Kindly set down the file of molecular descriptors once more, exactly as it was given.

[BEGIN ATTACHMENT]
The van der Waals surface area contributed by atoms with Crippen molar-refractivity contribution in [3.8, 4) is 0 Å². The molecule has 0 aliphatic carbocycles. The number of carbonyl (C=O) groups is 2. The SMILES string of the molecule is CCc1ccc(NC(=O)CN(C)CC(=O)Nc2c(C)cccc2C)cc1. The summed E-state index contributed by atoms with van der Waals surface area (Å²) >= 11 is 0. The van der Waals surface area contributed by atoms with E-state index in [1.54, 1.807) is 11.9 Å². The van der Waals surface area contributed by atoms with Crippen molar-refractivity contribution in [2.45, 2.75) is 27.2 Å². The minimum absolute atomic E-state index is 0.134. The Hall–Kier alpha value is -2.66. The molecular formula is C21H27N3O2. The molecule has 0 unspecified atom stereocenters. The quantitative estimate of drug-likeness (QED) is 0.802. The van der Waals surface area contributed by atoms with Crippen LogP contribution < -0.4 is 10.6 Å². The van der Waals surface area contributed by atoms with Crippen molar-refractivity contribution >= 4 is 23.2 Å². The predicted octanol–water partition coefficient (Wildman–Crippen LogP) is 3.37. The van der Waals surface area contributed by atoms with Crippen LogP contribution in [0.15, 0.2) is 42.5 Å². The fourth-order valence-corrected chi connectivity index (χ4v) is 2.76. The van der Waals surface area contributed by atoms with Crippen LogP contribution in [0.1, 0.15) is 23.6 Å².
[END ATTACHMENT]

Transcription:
The van der Waals surface area contributed by atoms with Crippen molar-refractivity contribution in [3.8, 4) is 0 Å². The molecule has 0 aliphatic carbocycles. The number of carbonyl (C=O) groups is 2. The SMILES string of the molecule is CCc1ccc(NC(=O)CN(C)CC(=O)Nc2c(C)cccc2C)cc1. The summed E-state index contributed by atoms with van der Waals surface area (Å²) >= 11 is 0. The van der Waals surface area contributed by atoms with E-state index in [1.54, 1.807) is 11.9 Å². The van der Waals surface area contributed by atoms with Crippen molar-refractivity contribution in [2.45, 2.75) is 27.2 Å². The minimum absolute atomic E-state index is 0.134. The Hall–Kier alpha value is -2.66. The molecular formula is C21H27N3O2. The molecule has 0 unspecified atom stereocenters. The quantitative estimate of drug-likeness (QED) is 0.802. The van der Waals surface area contributed by atoms with Crippen LogP contribution < -0.4 is 10.6 Å². The van der Waals surface area contributed by atoms with Crippen molar-refractivity contribution >= 4 is 23.2 Å². The predicted octanol–water partition coefficient (Wildman–Crippen LogP) is 3.37. The van der Waals surface area contributed by atoms with Crippen LogP contribution in [0.15, 0.2) is 42.5 Å². The fourth-order valence-corrected chi connectivity index (χ4v) is 2.76. The van der Waals surface area contributed by atoms with Crippen LogP contribution in [0.1, 0.15) is 23.6 Å².